Family and Genealogy
This weeks Genealogy Do-Over Topics are:
- Reviewing DNA Testing Options
- Organizing Research Materials – Digital
Reviewing DNA Testing Options
Before you take a DNA test, it’s a good idea to understand the different kinds of testing and the options for getting the tests. For genealogical purposes, there are three types of testing that are most common.
Autosomal DNA Testing – can be taken by either males or females. It is carried on the 22 pairs of autosomal chromosomes, one of each pair is from the mother and the other from the father. Contains random pieces of DNA from parents, grandparents, great-grandparents, etc. Autosomal DNA has a reach of up to approximately 5-7 generations. The farther back in the tree, the more deluted the results. So you have a wide range, but not as deep.
Popular U.S. Providers:
- 23andMe – $99 for the lifetime of the platform in the U.S.
- Family Tree DNA -$99 for the lifetime of the platform.
- Ancestry.com’s DNA Ancestry test – $99 – subscription is required to access some features.
MtDNA Testing – Mitochondrial DNA (mtDNA) can be taken by both males and females, but is inherited only from the mother. It is derived from the mitochondria (rather than chromosomes). It is passed down to all children unchanged, but only the daughters pass it on to their offspring. It tracks the direct maternal line and has a reach of hundreds of thousands of years. So you have a very narrow range, but very deep.
Popular U.S. Provider:
- FamilyTreeDNA – $199
Y-chromosome DNA (Y-DNA) Testing – can be taken by males only. It is carried on the Y (male) chromosome. It is inherited only from the father and is passed on unchanged to all male children. It tracks direct paternal line and has a reach of hundreds of thousands of years. So you have a very narrow range, but very deep.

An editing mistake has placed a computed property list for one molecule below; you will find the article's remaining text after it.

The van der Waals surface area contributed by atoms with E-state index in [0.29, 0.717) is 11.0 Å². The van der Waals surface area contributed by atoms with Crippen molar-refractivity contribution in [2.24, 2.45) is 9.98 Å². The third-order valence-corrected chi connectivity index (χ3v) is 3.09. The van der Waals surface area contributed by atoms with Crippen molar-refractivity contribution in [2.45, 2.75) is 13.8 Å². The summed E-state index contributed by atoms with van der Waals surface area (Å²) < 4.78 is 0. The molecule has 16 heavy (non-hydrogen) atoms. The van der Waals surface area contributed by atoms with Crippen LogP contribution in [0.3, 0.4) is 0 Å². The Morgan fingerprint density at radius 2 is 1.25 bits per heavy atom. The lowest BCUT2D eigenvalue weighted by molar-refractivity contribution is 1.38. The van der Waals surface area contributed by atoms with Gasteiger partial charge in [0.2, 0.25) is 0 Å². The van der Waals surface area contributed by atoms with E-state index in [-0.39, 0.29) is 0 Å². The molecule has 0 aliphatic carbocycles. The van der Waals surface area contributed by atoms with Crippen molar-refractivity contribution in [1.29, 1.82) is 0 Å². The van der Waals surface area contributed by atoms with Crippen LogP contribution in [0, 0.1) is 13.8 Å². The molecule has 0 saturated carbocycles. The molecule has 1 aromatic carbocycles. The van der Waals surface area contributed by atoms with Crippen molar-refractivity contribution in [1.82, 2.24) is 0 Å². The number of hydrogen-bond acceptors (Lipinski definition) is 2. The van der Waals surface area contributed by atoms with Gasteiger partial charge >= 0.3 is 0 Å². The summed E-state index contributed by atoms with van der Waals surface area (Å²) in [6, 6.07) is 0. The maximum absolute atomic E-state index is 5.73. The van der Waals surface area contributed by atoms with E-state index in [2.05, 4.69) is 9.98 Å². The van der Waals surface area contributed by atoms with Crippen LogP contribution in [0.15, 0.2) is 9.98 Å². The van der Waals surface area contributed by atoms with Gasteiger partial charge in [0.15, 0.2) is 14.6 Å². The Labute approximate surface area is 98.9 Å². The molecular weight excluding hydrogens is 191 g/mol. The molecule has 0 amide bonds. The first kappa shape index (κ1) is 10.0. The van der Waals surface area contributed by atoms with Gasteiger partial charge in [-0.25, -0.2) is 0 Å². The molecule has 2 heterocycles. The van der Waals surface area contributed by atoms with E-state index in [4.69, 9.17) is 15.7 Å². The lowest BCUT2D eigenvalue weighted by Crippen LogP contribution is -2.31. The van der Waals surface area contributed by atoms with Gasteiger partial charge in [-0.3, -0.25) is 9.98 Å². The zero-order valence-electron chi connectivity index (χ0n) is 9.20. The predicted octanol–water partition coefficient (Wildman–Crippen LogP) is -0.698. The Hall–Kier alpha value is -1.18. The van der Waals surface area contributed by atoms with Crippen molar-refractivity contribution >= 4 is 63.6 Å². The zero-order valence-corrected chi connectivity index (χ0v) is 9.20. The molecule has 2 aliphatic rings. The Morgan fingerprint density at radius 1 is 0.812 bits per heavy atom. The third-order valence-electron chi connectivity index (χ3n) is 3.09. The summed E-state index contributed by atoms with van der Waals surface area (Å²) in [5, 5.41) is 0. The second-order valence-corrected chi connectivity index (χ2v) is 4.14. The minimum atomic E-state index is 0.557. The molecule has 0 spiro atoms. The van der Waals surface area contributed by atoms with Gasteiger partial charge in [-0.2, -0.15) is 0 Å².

Popular U.S. Provider:
- Family Tree DNA – $169
Decisions, decisions, decisions. What is the best to do?
The Autosomal DNA test is the one I chose a couple of years ago. It’s the most affordable and gets the widest range. I did mine through ancestry.com.
← This map is from DNA Ancestry and shows where my ancestors are from.
With DNA Ancestry you get a list of matches. I have hundreds of matches, but I only have 6 leaves, all verified cousins. The leaves will show up if there is a matching person in someone’s tree that you have a DNA match to. As I come across the strong matches with no leaf, I will be expanding my collateral research to see if I can find them.
So what has this done for me? It has validated some of my paternal line. Five of the six matches all connect to a 2nd or 3rd great grandparent in my fathers line. One connects to my mothers line.
The other nice thing about DNA Ancestry is it allows you to download your DNA profile. I downloaded mine and uploaded it to GedMatch.com (free) which allows you to upload your testing results from various tests and run reports as well as connect with other genealogists using DNA testing. I think the GedMatch.com interface is a bit clunky, but it does the job. You can even do a one to one comparison to another person.
← This map is from my Family Tree DNA profile. You can see some differences from the DNA Ancestry map.
Eventually I’m hoping the testing fees will come down and I can get my brother to do a YDNA test. I’d also like to do an mtDNA test.
If you search around, you may find DNA groups for your ethnicity. I found one for Danish Demes, that I’d like to join, but they require a YDNA or mtDNA test in order to do so. It’s on my someday list, as my mothers side of the family are all from Denmark.
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The Genealogy Do-Over journey is a 13 week challenge from Thomas MacEntee, of GeneaBloggers.
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